© 2021 St. Louis Public Radio
Play Live Radio
Next Up:
Available On Air Stations
Government, Politics & Issues

As number of homicide victims continues rising in St. Louis, aldermen honor young girl who lived

Deniya Irving, 7, smiles at her grandmother, Lawanda Griffin, after the Board of Aldermen adopted a resolution honoring the girl on October 20, 2017. Deniya was shot in the head in June in an incident that left her parents and another man dead.
Rachel Lippmann | St. Louis Public Radio

Nearly 160 people have been killed in St. Louis this year, putting the city on pace for almost 200 homicides for the third year in a row.

Deniya Irving, 7, was almost among them. She was shot in the head in June, an incident that left her parents and another man dead. She was not expected to survive, but can now walk with a cane and speak a few words at a time.

The St. Louis Board of Aldermen on Friday adopted a resolution in her honor, promising to work “within our communities to reduce the senseless, violent crimes” like the ones that left Deniya and her sisters without their parents.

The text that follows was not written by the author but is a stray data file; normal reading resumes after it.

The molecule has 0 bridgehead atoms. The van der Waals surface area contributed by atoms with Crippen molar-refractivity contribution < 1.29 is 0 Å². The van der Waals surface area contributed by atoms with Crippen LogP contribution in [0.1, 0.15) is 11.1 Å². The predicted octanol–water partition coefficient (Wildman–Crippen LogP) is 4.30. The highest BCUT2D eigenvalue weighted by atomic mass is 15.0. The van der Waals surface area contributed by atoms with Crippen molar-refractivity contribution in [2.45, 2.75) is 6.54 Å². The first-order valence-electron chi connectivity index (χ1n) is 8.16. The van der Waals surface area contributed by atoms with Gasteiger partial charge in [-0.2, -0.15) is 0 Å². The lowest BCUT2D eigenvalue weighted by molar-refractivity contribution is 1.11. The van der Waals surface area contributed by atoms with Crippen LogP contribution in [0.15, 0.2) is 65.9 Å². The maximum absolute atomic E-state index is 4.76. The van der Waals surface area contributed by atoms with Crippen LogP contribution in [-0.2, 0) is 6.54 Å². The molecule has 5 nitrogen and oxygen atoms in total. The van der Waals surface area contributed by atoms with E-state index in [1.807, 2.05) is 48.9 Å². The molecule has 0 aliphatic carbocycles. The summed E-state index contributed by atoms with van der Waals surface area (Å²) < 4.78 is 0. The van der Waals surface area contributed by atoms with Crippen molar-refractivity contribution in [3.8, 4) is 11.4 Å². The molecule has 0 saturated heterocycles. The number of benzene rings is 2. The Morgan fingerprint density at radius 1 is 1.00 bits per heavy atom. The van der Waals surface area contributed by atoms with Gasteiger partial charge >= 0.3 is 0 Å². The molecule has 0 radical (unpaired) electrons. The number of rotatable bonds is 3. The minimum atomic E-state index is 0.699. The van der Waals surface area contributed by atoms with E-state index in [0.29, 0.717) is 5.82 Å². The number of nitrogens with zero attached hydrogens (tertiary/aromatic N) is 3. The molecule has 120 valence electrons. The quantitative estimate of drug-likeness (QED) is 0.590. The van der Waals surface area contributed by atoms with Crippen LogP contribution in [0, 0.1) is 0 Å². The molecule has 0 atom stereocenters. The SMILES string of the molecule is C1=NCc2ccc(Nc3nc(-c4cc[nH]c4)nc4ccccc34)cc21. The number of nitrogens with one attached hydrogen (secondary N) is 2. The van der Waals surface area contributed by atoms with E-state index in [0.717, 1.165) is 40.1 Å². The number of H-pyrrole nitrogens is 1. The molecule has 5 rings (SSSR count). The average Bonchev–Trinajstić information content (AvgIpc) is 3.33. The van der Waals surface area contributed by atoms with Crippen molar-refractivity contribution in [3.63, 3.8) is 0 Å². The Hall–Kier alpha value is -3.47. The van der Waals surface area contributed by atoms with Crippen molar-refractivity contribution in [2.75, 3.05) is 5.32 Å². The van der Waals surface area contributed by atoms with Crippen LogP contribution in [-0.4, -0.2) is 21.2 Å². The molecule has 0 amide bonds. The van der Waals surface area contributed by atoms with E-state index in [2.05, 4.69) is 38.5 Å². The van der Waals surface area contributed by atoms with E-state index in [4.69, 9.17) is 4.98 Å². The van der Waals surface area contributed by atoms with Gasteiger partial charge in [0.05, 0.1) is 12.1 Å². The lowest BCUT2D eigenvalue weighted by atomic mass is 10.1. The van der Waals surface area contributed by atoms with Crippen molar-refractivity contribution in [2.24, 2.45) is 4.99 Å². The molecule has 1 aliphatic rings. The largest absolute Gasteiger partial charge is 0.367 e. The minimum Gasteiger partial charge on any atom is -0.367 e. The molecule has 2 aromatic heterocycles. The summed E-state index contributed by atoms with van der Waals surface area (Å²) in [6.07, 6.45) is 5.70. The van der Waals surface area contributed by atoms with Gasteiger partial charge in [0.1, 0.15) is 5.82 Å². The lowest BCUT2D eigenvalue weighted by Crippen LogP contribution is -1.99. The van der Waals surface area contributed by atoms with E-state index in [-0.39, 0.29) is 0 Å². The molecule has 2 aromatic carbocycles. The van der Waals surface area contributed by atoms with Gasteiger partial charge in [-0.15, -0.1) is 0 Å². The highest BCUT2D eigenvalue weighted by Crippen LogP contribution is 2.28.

“We see in this family the power of love, and the transformative abilities that it has,” said Alderman Terry Kennedy, D-18th Ward, who was the most senior aldermen in attendance on Friday. “If we work with that in our community, we can change this city from what it is today to a much better place to live. The power of love is a great and mighty power that allows the world to continue to circle around the sun.”

Lawanda Griffin, Deniya’s grandmother and guardian, at times was overwhelmed by the attention.

“She deserves it,” Griffin said of the honor her granddaughter was receiving. “I hope that it will bring St. Louisans together, and give them something to think about. Definitely about the gun violence and all the children that are getting harmed and hurt behind it.”

Jerome Buress of St. Louis faces 13 felony charges in connection with the shooting that injured Deniya.

Eight of the 159 people killed in St. Louis this year were under age 16. The number of children injured by gunfire was not readily available.

Follow Rachel on Twitter: @rlippmann

Send questions and comments about this story to feedback@stlpublicradio.org.